Can Educational Attainment Explain the Rise in Labor Force Participation at Older Ages?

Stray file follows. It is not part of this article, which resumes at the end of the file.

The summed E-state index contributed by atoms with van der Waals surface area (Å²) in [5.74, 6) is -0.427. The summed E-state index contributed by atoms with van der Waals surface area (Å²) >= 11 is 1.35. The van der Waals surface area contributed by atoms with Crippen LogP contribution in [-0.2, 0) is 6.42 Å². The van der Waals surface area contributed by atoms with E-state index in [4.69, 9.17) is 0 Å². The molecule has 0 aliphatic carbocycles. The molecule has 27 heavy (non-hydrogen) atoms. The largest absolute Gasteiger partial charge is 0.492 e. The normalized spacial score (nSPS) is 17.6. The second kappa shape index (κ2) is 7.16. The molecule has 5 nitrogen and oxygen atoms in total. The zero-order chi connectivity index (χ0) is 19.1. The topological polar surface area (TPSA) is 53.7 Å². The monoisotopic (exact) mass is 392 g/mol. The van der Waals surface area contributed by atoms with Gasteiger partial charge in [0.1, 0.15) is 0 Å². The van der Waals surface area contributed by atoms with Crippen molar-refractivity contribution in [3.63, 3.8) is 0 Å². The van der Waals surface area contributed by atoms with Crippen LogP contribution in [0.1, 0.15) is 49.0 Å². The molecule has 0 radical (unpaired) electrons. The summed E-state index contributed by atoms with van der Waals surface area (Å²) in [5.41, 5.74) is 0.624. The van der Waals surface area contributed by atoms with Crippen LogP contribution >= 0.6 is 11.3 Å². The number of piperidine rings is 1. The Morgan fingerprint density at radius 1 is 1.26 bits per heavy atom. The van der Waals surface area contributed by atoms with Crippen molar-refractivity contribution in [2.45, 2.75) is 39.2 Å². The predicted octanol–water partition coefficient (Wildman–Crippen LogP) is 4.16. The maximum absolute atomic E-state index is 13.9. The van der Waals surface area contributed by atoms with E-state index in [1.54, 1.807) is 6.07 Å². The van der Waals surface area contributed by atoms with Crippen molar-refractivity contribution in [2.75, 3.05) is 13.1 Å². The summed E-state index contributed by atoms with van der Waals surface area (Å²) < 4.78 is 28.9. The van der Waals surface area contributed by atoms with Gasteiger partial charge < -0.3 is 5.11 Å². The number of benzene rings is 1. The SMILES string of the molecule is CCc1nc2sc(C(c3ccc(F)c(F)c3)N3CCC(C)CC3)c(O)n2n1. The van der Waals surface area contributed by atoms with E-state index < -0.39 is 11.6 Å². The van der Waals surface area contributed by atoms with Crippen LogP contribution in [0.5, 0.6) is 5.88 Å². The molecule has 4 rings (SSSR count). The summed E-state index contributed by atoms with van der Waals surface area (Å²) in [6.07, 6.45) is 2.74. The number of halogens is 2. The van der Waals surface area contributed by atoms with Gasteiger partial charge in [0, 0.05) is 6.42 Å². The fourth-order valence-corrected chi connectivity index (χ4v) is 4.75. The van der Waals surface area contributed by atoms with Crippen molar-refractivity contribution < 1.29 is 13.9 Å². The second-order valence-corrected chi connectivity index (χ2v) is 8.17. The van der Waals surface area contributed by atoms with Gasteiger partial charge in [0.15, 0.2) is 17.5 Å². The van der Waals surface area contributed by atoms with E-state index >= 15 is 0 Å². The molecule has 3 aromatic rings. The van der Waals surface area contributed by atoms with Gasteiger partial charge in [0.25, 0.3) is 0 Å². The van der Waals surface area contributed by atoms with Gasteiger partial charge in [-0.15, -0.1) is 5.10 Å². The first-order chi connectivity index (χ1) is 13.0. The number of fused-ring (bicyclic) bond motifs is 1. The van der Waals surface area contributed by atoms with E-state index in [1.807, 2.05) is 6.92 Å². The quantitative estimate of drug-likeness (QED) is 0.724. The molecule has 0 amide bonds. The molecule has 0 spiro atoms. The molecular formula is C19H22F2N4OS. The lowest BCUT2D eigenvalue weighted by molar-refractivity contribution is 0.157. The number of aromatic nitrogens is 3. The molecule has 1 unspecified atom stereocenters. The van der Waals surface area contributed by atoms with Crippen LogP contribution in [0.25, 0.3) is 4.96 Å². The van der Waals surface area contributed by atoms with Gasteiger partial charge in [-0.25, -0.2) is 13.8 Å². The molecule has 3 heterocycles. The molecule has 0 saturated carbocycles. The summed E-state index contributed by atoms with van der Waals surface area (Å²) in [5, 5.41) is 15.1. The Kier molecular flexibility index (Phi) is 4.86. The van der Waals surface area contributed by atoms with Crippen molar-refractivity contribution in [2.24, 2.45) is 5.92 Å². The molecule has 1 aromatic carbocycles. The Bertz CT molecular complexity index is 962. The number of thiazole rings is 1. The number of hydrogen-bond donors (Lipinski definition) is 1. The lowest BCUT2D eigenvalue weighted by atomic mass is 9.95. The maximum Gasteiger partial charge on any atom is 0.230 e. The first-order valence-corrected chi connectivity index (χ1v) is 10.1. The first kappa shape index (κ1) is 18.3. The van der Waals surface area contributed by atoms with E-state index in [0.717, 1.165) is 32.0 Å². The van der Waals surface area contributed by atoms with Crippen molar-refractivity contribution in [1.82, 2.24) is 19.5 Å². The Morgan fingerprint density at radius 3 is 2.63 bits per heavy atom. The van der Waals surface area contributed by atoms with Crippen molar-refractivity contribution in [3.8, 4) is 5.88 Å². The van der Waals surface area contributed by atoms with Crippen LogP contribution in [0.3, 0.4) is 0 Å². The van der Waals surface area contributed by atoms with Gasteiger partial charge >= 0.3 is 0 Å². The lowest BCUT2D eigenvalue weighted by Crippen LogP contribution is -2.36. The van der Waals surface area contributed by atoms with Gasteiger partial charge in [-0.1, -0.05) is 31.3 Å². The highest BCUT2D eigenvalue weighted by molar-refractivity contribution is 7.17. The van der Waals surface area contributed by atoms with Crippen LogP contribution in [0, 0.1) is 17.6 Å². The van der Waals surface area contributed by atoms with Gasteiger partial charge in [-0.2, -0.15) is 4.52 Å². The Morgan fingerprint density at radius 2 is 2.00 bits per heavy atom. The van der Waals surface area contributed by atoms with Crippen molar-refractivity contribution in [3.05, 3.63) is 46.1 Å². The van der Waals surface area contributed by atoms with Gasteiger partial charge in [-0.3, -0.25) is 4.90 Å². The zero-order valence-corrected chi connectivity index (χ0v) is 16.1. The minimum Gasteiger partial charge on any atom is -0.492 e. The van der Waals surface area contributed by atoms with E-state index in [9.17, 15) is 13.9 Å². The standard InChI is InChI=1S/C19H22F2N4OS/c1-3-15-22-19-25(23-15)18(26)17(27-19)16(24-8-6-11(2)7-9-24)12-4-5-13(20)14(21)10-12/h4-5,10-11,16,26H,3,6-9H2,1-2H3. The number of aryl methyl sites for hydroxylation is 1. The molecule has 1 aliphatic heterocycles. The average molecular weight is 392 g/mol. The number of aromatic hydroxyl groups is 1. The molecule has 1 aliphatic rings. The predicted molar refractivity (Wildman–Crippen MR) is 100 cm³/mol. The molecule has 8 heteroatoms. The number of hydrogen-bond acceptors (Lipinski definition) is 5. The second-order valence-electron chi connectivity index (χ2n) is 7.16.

As the population grows older, an increasing share of the workforce will be past age 60. Older workers have often been considered less productive than younger ones, raising the issue of whether an aging workforce will also be a less productive one. This paper uses evidence from the monthly Current Population Survey files to shed light on the issue. It documents the rapidly growing role of older workers in the labor market and the steady improvement in their relative earnings. Compared with earlier generations of aged Americans and compared with contemporary prime-age workers, today’s elderly are unusually well educated. Their high relative earnings and their later retirement are partly explained by this fact. At the same time, the paper offers evidence that more productive workers stay in the workforce longer than less productive ones. Using a standard measure of worker productivity – hourly wages – workers between 60 and 74 are more productive than average workers who are younger. Compared with workers between 25 and 59, the pay premium for older workers is currently between 10 percent and 20 percent of the average wage earned by the younger workers. That pay premium has been increasing for a decade. There is thus little evidence the aging workforce has hurt productivity.